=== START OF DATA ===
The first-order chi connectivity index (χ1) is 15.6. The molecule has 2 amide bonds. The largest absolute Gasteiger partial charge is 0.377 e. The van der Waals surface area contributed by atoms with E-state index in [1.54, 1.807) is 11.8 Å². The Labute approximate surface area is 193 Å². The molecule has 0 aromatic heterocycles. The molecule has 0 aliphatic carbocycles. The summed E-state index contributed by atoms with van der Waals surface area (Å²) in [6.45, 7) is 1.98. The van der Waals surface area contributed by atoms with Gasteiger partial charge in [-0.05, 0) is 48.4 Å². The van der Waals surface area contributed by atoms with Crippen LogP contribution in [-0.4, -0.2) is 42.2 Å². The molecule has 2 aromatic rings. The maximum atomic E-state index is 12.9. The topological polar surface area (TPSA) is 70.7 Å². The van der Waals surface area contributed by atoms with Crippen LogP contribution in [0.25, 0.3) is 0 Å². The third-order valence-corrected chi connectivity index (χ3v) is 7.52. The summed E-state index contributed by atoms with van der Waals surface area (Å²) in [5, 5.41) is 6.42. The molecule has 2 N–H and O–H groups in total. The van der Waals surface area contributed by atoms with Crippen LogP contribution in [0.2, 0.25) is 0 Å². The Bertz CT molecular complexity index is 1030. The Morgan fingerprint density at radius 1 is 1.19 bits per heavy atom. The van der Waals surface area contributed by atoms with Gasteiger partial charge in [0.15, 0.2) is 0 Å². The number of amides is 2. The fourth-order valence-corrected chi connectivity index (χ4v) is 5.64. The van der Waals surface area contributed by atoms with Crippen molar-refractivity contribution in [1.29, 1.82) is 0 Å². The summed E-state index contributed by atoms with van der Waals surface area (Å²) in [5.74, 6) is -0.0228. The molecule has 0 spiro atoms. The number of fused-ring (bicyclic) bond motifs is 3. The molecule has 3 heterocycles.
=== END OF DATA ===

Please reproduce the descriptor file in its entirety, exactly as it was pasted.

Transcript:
The first-order chi connectivity index (χ1) is 15.6. The molecule has 2 amide bonds. The largest absolute Gasteiger partial charge is 0.377 e. The van der Waals surface area contributed by atoms with E-state index in [1.54, 1.807) is 11.8 Å². The Labute approximate surface area is 193 Å². The molecule has 0 aromatic heterocycles. The molecule has 0 aliphatic carbocycles. The summed E-state index contributed by atoms with van der Waals surface area (Å²) in [6.45, 7) is 1.98. The van der Waals surface area contributed by atoms with Gasteiger partial charge in [-0.05, 0) is 48.4 Å². The van der Waals surface area contributed by atoms with Crippen LogP contribution in [-0.4, -0.2) is 42.2 Å². The molecule has 2 aromatic rings. The maximum atomic E-state index is 12.9. The topological polar surface area (TPSA) is 70.7 Å². The van der Waals surface area contributed by atoms with Crippen LogP contribution in [0.25, 0.3) is 0 Å². The third-order valence-corrected chi connectivity index (χ3v) is 7.52. The summed E-state index contributed by atoms with van der Waals surface area (Å²) in [5, 5.41) is 6.42. The molecule has 2 N–H and O–H groups in total. The van der Waals surface area contributed by atoms with Crippen LogP contribution in [0.2, 0.25) is 0 Å². The Bertz CT molecular complexity index is 1030. The Morgan fingerprint density at radius 1 is 1.19 bits per heavy atom. The van der Waals surface area contributed by atoms with Gasteiger partial charge in [0.15, 0.2) is 0 Å². The number of amides is 2. The fourth-order valence-corrected chi connectivity index (χ4v) is 5.64. The van der Waals surface area contributed by atoms with Crippen molar-refractivity contribution in [1.29, 1.82) is 0 Å². The summed E-state index contributed by atoms with van der Waals surface area (Å²) in [5.74, 6) is -0.0228. The molecule has 0 spiro atoms. The number of fused-ring (bicyclic) bond motifs is 3. The molecule has 3 heterocycles.